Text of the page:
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IRS Publishes 2018 Benefit Plan Adjustments

From ChamberChoice

It’s the most wonderful time of the year — when the IRS announces limits and adjustments on employee benefit plans. On Oct. 19, the IRS released its 2018 Cost-Of-Living Adjustments (COLAs) for tax-related employee benefits in Revenue Procedure 2017-58 and in IRS Notice 2017-64. Some limits have increased while others remained the same.

What Employers Need to Know

• Health Flexible Spending Accounts Increased. The annual employee salary contribution limit to health flexible spending accounts (FSAs) will increase to $2,650 for 2018 (a $50 increase from 2017). An employer may decide to have a different limitation on employee health FSA contributions, it just cannot be more than the IRS limit. The limit applies on an employee-by-employee basis. Any non-elective employer contributions generally do not count toward the employee’s dollar limit.

• The monthly limit under IRC Section 132 for fringe benefits is $260 for the combined monthly limit for transit pass and vanpooling expenses. The monthly limit for parking expenses is also $260 per month.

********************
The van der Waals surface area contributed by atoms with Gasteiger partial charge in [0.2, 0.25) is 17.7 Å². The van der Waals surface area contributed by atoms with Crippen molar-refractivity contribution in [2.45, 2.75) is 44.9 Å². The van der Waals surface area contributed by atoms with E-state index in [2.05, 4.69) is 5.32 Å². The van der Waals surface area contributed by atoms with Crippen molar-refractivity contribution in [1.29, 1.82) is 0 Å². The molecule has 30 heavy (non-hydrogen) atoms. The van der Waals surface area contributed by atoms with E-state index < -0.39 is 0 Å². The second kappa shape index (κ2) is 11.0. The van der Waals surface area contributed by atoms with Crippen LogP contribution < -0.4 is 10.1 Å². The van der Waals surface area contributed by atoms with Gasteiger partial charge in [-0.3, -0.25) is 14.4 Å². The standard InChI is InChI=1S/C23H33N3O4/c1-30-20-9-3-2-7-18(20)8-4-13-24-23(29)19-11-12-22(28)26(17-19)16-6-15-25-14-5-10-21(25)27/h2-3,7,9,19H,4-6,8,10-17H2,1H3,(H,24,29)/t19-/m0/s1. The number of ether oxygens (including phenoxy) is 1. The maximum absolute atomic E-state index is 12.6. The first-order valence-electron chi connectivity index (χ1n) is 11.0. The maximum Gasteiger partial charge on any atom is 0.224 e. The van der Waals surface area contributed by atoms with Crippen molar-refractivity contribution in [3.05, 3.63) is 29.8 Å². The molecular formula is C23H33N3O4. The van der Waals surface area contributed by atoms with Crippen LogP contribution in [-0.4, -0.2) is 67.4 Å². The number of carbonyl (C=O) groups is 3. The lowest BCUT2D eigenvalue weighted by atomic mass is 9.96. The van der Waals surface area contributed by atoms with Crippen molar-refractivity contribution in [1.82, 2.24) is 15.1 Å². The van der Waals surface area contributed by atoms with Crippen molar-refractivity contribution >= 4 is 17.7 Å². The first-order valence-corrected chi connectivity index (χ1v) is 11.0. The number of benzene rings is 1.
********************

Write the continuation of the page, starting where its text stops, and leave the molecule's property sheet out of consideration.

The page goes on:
• Qualified Small Employer Health Reimbursement Arrangement (QSEHRA) is an HRA that is available only to small employers that are not subject to the employer shared responsibility penalties under health care reform. As of January 1, 2018, the limitation for QSEHRA payments and reimbursements is $5,050 for an individual and $10,250 for family. This is a $50 increase for individual reimbursements and a $250 increase for family reimbursements.

• The penalty for failure to file correct information returns (which include W-2s, W-3s, 1095 and 1094-C’s will increase to $270 per failure. This increased penalty will be applicable for returns required to be filed in 2019.

The table above demonstrates the 2018 limits for many of the common benefits offered by employers. This is not a comprehensive list.

Employers should begin to review their payroll and plan administration systems for the 2018 adjustments. When preparing open enrollment materials, an employer should incorporate these limits in any communications.

Finally, the employer should determine to distribute updated Summary Plan Descriptions (SPD) or provide a Summary of Material Modifications (SMM) for any required amendments.